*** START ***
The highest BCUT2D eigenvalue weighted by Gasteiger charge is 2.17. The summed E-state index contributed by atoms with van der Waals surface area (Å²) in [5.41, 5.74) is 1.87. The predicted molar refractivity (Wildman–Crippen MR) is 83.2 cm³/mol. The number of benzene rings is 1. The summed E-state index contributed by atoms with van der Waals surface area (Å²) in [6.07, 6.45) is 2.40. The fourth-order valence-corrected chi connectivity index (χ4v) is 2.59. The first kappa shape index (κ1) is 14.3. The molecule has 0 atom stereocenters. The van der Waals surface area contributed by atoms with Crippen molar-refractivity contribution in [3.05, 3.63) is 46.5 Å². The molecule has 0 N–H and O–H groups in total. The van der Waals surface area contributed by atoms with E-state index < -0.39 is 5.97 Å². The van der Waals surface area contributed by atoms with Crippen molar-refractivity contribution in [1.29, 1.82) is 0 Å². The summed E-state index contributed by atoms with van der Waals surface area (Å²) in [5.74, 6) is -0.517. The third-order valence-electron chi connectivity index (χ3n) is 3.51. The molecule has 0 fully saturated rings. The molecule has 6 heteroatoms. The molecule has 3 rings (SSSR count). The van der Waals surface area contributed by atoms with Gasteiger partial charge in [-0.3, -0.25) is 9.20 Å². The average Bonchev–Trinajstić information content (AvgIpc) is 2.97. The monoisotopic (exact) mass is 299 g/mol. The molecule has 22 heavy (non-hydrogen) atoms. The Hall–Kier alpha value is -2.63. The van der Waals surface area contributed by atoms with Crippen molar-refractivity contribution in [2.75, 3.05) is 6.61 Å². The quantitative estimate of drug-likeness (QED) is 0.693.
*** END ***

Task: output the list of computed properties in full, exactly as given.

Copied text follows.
The highest BCUT2D eigenvalue weighted by Gasteiger charge is 2.17. The summed E-state index contributed by atoms with van der Waals surface area (Å²) in [5.41, 5.74) is 1.87. The predicted molar refractivity (Wildman–Crippen MR) is 83.2 cm³/mol. The number of benzene rings is 1. The summed E-state index contributed by atoms with van der Waals surface area (Å²) in [6.07, 6.45) is 2.40. The fourth-order valence-corrected chi connectivity index (χ4v) is 2.59. The first kappa shape index (κ1) is 14.3. The molecule has 0 atom stereocenters. The van der Waals surface area contributed by atoms with Crippen molar-refractivity contribution in [3.05, 3.63) is 46.5 Å². The molecule has 0 N–H and O–H groups in total. The van der Waals surface area contributed by atoms with E-state index < -0.39 is 5.97 Å². The van der Waals surface area contributed by atoms with Crippen molar-refractivity contribution in [1.29, 1.82) is 0 Å². The summed E-state index contributed by atoms with van der Waals surface area (Å²) in [5.74, 6) is -0.517. The third-order valence-electron chi connectivity index (χ3n) is 3.51. The molecule has 0 fully saturated rings. The molecule has 6 heteroatoms. The molecule has 3 rings (SSSR count). The van der Waals surface area contributed by atoms with Gasteiger partial charge in [-0.3, -0.25) is 9.20 Å². The average Bonchev–Trinajstić information content (AvgIpc) is 2.97. The monoisotopic (exact) mass is 299 g/mol. The molecule has 22 heavy (non-hydrogen) atoms. The Hall–Kier alpha value is -2.63. The van der Waals surface area contributed by atoms with Crippen molar-refractivity contribution in [2.75, 3.05) is 6.61 Å². The quantitative estimate of drug-likeness (QED) is 0.693.